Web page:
Postcolonial Indian English Fiction

Decentering the Nation

Edited by: M. Rajagopalachary, K. Damodar Rao

Since the 1980s, the re-visiting or re-contextualization of India by Indian novelists has offered exciting possibilities in fiction composed in English. India is a huge construct in which each segment of the society feels it owns the totality in much the same way as the whole structure assimilates and celebrates plurality authenticating different marginalized sections and their narratives, the postcolonial way. Of late, these voices from the margins and their narratives have become integral to the Indian English Fiction scene. Indian fiction writers subverted the English language to make it their own, using it in a freewheeling resonant manner. Salman Rushdie, I. Allan Sealy, Amitav Ghosh, Dina Mehta, Githa Hariharan, Arundhati Roy, and a host of other novelists have created a fictional corpus that provides space, voice, and visibility to marginalized groups in terms of class, community, religion, and gender. This volume examines the perspectives of the postcolonial Indian fiction writers, who have made a habit of re-viewing history, resisting hegemonic perspectives, both imposed and home-grown, while projecting a spirit of liberation in the process. The topics discussed are wide ranging, from reconstruction of minority histories, nationalism, and communalism to freedom struggles, reflected in an array of fascinating fictional works. [Subject: India Studies, Literary Criticism]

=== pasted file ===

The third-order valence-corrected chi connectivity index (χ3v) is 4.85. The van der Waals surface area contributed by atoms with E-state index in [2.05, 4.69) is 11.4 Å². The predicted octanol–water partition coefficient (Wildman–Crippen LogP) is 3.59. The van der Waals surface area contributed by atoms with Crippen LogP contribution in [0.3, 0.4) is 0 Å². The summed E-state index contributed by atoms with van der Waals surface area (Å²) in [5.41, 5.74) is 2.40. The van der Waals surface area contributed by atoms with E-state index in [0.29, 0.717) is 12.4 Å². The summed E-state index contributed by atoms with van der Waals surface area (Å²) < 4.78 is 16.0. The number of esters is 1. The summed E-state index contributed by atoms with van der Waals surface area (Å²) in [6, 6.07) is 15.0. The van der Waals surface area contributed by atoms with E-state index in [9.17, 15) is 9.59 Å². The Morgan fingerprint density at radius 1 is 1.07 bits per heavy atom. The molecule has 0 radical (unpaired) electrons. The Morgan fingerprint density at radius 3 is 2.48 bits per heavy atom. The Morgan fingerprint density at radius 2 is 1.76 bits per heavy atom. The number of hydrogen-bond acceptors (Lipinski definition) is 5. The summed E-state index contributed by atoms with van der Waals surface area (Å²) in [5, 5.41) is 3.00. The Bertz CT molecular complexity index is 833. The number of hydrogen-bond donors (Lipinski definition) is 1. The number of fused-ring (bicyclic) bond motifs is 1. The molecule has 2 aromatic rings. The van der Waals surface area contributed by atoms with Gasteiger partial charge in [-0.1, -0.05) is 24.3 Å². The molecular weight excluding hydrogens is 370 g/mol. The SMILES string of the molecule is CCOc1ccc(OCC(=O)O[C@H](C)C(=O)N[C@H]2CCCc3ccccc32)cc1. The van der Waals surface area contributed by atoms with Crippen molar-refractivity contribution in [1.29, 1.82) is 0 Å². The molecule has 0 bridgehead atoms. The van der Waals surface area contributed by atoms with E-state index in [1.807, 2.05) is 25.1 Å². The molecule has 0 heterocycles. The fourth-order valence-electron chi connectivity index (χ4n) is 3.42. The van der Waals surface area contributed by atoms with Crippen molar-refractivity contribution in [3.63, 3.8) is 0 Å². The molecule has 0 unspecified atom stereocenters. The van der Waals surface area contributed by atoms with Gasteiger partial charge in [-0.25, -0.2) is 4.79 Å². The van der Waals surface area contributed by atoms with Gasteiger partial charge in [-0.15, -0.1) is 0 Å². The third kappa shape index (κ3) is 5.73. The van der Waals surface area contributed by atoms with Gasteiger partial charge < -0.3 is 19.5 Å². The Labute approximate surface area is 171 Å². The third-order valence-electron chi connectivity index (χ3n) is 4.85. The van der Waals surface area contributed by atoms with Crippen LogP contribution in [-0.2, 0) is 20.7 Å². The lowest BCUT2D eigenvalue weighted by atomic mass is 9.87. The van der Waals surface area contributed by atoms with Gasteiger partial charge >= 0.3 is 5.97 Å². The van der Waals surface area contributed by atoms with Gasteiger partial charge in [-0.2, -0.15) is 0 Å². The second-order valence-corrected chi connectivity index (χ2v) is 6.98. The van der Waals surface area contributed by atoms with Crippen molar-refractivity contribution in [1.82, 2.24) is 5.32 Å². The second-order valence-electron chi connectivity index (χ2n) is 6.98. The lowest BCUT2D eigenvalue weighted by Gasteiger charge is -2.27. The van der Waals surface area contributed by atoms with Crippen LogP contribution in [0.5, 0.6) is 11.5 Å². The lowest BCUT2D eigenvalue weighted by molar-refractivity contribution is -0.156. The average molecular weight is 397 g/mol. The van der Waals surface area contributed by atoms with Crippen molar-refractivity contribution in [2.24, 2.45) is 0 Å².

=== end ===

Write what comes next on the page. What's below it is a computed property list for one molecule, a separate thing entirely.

Publication Date: 3/4/2016
Format: Cloth
ISBN: 9788131607589

Temporarily out of stock